“How could you do that?” asked the emperor. It was more a shout than a question.
“Because of the power of my swadharma,” answered Bindumati, in a voice as serene as could be. “I am a prostitute and I practice the dharma of the prostitute with total commitment.”
That is the Indian attitude towards swadharma. About being what you are and living what you are.
And Siddhartha tells Kamala: you are what you are and live what you are, just as I am what I am and live what I am.
That is one thing that makes them unique and separates them from the rest of the people around them.
And, he tells her, another thing: she has within her a stillness, a sanctuary to which she can retreat any time.
An inner sanctuary to which one can retire and cut off the world and be oneself.
I do not think there is anything in life as precious as that.
Every one of us feels the need to have a room of our own, into which we can go and close the doors and be ourselves. Virginia Woolf wrote a book by that name: A Room of One’s Own. I believe it is one of every human being’s basic needs.
I believe the need for solitude is as important a need as the need for self-actualization or self-transcendence or belongingness or the other basic human needs Abraham Maslow speaks about. Personally, it has always been with me. Even as a child, I had this need to spend hours all alone. If I couldn’t do that at home, I walked to solitary places and spent hours there. Like the attic of the gopuram of our village temple – it was a large one with a tall gopuram in south Indian style – where I could spend as many hours as I liked all alone. Or other solitary places in our valley.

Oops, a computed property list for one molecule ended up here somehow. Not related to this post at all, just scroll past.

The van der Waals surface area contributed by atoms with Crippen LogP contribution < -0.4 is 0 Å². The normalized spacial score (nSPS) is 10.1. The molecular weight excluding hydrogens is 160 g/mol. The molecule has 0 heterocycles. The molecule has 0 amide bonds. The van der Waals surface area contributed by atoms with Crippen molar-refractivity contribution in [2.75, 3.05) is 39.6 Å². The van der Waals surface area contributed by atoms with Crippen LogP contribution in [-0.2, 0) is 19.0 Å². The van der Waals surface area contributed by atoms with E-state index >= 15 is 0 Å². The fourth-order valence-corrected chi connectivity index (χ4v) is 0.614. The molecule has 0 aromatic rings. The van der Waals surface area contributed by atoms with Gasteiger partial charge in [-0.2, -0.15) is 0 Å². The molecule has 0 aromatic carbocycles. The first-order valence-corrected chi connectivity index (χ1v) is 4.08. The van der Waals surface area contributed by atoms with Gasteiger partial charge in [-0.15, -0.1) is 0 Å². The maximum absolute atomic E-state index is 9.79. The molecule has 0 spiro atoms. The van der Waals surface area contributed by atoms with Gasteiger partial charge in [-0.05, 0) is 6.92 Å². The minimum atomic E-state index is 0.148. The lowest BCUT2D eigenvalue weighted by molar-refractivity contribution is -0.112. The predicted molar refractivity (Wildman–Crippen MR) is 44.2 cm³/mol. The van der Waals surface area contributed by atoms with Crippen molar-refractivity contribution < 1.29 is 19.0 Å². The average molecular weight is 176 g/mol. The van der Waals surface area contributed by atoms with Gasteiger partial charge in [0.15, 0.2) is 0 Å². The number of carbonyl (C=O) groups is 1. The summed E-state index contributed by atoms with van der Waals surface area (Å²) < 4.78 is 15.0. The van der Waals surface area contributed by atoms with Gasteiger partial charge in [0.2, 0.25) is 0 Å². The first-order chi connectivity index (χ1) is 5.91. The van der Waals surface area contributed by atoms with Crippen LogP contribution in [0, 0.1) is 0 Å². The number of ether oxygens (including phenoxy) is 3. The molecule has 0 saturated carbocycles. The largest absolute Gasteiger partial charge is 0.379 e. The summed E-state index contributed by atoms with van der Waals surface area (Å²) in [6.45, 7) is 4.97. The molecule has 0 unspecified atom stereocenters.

And yet I believe the need for an inner sanctuary is perhaps even more important than the need for outer solitude. With that inner sanctuary, you can be in solitude even in the middle of a crowd.
Few people have that. Kamala has that. And so does Siddhartha. Having that most precious of human possessions is another common thing they have between themselves.
Sometimes in my executive training programmes I conduct an exercise in building an inner sanctuary to which a person can retire when he needs it. I think more than anything else, it is this that keeps a man sane. In the absence of that, I believe, there is the chance of our turning insane. We all need occasionally to get Far from the Madding Crowd.
To nourish ourselves. To give time for our souls to catch up with us.
James Truslow Adams writes in Time for the Soul: “A friend of mine, a distinguished explorer who spent a couple of years among the savages of the upper Amazon, once attempted a forced march through the jungle. The party made extraordinary speed for the first two days, but on the third morning, when it was time to start, my friend found all the natives sitting on their haunches, looking very solemn and making no preparation to leave. “They are waiting,” the chief explained to my friend. “They cannot move farther until their souls have caught up with their bodies.””